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H&M profit target in spotlight as cost-cutting gathers pace

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Jan 31, 2024

Swedish fashion retailer H&M is under pressure to prove to investors it can turn its fortunes around and fend off fierce competition from fast-fashion rivals such as Zara, whose sales are rising, and China-founded Shein, set to go public this year.

H&M

H&M, which sold more than $22 billion in clothing and accessories in its 2023 financial year, aims to reach an operating margin of 10% by the end of 2024.

Faced with falling sales, the retailer with around 4,300 global stores is intensifying cost-cutting, prioritising profitability over revenues.When it reports full-year results on Wednesday investors want to be able to see its pathway to that margin goal, against a backdrop of shaky consumer demand.

H&M’s operating margin improved to 5.9% at the end of the third quarter, from 3.9% a year earlier, but the challenge this year will be to keep increasing margins at a time when many clothing retailers have signaled price cuts.

Known for dresses under $15 and $19.99 jeans, H&M could tweak its pricing strategy this year to reach its margin goal, said Andreas Lundberg, analyst at SEB in Stockholm. Its “price mix will be more important,” he said.

“Although the last 10-15 years have been volume-driven for H&M, volumes are also very expensive to handle internally, in warehouses, in stores,” Lundberg said. “In the future you may see fewer volumes.”

Budget fashion retailer Primark also sees its adjusted operating profit margin recovering to more than 10% this year as sourcing costs fall, enabling it to absorb the higher shipping rates driven by disruptions in the Red Sea. Bernstein analysts see H&M and Primark among the most impacted apparel retailers given their higher reliance on Asian sourcing and high use of sea freight.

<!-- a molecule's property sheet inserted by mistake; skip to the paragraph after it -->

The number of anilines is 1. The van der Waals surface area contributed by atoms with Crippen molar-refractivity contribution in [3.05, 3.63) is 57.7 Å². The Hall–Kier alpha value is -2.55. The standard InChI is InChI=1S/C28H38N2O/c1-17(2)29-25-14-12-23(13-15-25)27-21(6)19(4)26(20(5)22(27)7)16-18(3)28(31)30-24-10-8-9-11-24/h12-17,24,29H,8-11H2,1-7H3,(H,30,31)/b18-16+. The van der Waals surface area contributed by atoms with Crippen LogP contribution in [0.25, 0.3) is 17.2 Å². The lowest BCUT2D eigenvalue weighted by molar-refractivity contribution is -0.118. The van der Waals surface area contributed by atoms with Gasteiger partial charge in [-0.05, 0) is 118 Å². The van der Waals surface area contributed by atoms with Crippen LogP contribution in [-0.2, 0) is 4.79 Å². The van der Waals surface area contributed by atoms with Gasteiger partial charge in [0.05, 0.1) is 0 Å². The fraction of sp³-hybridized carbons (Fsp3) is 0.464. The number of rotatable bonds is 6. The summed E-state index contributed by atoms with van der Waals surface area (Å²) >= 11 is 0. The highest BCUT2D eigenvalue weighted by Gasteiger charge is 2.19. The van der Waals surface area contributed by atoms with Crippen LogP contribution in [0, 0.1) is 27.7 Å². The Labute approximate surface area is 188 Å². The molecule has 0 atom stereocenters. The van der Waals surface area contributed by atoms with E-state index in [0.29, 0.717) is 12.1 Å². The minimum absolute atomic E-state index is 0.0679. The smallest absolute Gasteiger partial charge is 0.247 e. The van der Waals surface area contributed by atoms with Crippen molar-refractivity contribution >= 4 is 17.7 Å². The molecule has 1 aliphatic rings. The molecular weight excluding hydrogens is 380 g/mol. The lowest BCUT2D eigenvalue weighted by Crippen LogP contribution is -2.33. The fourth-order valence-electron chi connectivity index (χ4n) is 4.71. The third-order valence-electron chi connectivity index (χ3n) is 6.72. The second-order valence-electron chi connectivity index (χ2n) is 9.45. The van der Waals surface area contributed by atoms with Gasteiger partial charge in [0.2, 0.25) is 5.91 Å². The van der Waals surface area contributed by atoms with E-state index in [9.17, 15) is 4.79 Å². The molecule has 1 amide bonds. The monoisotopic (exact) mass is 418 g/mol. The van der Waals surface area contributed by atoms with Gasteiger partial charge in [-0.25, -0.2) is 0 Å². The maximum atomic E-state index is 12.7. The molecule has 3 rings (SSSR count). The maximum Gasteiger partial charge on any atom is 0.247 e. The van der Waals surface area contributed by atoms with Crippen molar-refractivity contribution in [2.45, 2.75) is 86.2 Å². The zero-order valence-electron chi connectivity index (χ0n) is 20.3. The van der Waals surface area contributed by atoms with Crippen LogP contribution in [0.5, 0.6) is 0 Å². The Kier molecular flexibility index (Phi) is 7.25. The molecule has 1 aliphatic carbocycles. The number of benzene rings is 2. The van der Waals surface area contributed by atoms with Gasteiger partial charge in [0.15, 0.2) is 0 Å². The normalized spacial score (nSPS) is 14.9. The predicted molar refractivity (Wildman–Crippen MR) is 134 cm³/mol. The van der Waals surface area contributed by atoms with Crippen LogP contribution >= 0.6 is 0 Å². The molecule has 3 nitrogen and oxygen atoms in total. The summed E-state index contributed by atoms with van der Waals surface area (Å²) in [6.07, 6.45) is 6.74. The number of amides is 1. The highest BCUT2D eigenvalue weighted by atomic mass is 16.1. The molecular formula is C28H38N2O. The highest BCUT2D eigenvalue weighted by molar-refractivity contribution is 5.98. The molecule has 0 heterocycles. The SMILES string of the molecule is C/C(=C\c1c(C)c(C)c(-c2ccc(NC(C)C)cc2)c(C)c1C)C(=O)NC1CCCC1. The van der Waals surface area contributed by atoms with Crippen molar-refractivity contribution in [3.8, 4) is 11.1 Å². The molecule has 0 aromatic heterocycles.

Given that risk, another key figure investors will watch is H&M’s stock-in-trade: the amount of inventory the retailer is carrying. “H&M has managed to decrease this number significantly and the trend continues downwards, meaning they are shortening time from design to production to shipping,” said Adil Shah, portfolio manager at Storebrand in Oslo, which holds H&M shares.

H&M’s stock-in-trade as a percentage of rolling 12-month sales was 17.1% at the end of the third quarter, down from 21.6% a year earlier.

H&M, whose other brands include Arket, Cos, Monki, Weekday, and & Other Stories, has been closing stores and laying off staff. On Friday, it announced a plan to shut more than a fifth of its stores in Spain and lay off as many as 588 workers.

H&M had 701 fewer stores by end-August last year compared with the end of 2019, a decline of 13.8%.

Its cost-cutting has helped improve investor sentiment. H&M shares are up around 29% from a year ago, but with a price-to-earnings ratio of 18, still trade at a discount to Zara-owner Inditex, whose ratio is roughly 20.8.

Reluctant to fire the starting gun on price cuts, mass-market fashion retailers may “wait to see who will move first”, said Alex Romanenko, head of retail at pricing consultancy Pearson Ham Group.
Bank of America analysts see apparel prices in Europe falling by 2% in 2024, having risen by 4.5% last year.
 

© Thomson Reuters 2024 All rights reserved.



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